It was her freshman year of high school that John Britz and his wife began to realize there was something worrisome about their daughter.

Her grades were good and she was a star athlete at her high school in metro Denver, but she shunned friends and social activities.

Then two months before she graduated high school, she made her first suicide attempt. All together there were three, Britz said.

“I was downstairs, working in my office,” he said. “She came running down the stairs. She threw a bottle of fingernail polish remover.”

She had drunk it.  Before then, Britz said his daughter had been working with a counselor and behavioral therapists outside of school — the counselor said his daughter was experiencing the usual strife of being a teenager. After she tried to end her life, it was clear something much more serious was happening.

Similar trouble was brewing across the state

Since that time in 2011 when Britz’s daughter was in crisis, suicide rates in the state have been on the rise, including for young people. The Colorado Office of Suicide Prevention’s 2017-2018 report revealed there were 1,175 total suicide deaths across the state, 19 more than the previous year. In 2009 there were 940 total suicide deaths.

An abstract representation of depression, anxiety, loneliness and suicide. Illustration by Robert Sausaman/Sentinel Colorado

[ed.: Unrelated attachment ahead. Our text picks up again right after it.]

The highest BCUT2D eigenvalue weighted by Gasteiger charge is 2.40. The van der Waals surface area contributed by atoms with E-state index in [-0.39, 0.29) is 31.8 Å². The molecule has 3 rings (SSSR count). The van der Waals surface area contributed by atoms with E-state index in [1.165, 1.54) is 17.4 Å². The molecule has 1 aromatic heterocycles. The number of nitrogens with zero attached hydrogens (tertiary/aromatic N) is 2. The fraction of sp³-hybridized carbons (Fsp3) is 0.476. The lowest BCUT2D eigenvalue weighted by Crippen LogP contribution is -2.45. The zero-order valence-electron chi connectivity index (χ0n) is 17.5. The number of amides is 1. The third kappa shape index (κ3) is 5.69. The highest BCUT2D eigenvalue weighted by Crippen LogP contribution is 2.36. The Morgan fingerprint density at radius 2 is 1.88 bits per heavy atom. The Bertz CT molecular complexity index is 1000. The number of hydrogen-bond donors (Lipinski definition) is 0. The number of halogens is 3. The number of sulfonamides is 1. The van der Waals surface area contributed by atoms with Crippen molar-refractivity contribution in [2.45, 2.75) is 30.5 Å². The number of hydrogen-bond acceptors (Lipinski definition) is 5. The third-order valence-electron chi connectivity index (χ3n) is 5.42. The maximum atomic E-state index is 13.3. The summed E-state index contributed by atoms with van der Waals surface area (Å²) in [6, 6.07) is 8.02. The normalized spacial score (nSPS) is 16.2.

Year over year, the increases aren’t statistically significant, said Sarah Brummet, director of the state office, which is under the Colorado Department of Public Health and Environment. But the rising numbers are something to watch, she said.

“We were starting at a pretty elevated rate,” Brummet told the Sentinel. “What we see is similar among other Rocky Mountain states.”

Colorado ranks ninth in suicide deaths in the country, and suicide is the seventh leading cause for death across the state, with higher rates in more rural counties. In Pueblo, El Paso, La Plata and Mesa counties, the rates were high enough to prompt action by the Colorado Attorney General’s office, which conducted an analysis of suicide prevention for young people in those regions.

The report done under former Attorney General Cynthia Coffman pointed out that   a variety of factors that can elevate risk for suicide in young people: the economy, societal pressures and cyber bullying, among others. The report recommended more funding for prevention, more pro-social activities for youth and leveraging active prevention campaigns.